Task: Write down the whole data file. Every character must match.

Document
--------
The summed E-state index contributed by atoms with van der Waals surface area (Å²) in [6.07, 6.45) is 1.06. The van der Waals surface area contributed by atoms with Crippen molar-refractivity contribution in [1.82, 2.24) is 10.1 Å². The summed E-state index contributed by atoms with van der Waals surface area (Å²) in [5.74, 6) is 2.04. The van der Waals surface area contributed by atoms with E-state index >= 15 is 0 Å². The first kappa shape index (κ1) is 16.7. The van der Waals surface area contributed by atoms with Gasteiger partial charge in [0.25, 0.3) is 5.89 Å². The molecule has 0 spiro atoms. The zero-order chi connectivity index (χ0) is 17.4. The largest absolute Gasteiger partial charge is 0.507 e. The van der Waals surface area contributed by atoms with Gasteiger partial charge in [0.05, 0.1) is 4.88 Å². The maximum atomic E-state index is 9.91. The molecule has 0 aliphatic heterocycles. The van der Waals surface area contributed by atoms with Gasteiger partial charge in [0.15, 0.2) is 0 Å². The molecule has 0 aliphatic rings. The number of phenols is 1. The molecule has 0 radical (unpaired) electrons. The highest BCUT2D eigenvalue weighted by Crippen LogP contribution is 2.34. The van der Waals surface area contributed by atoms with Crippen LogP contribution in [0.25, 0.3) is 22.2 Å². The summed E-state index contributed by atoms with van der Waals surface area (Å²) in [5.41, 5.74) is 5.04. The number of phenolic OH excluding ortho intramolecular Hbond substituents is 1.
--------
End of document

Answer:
The summed E-state index contributed by atoms with van der Waals surface area (Å²) in [6.07, 6.45) is 1.06. The van der Waals surface area contributed by atoms with Crippen molar-refractivity contribution in [1.82, 2.24) is 10.1 Å². The summed E-state index contributed by atoms with van der Waals surface area (Å²) in [5.74, 6) is 2.04. The van der Waals surface area contributed by atoms with E-state index >= 15 is 0 Å². The first kappa shape index (κ1) is 16.7. The van der Waals surface area contributed by atoms with Gasteiger partial charge in [0.25, 0.3) is 5.89 Å². The molecule has 0 spiro atoms. The zero-order chi connectivity index (χ0) is 17.4. The largest absolute Gasteiger partial charge is 0.507 e. The van der Waals surface area contributed by atoms with Gasteiger partial charge in [0.05, 0.1) is 4.88 Å². The maximum atomic E-state index is 9.91. The molecule has 0 aliphatic heterocycles. The van der Waals surface area contributed by atoms with Gasteiger partial charge in [0.15, 0.2) is 0 Å². The molecule has 0 aliphatic rings. The number of phenols is 1. The molecule has 0 radical (unpaired) electrons. The highest BCUT2D eigenvalue weighted by Crippen LogP contribution is 2.34. The van der Waals surface area contributed by atoms with Crippen LogP contribution in [0.25, 0.3) is 22.2 Å². The summed E-state index contributed by atoms with van der Waals surface area (Å²) in [5.41, 5.74) is 5.04. The number of phenolic OH excluding ortho intramolecular Hbond substituents is 1.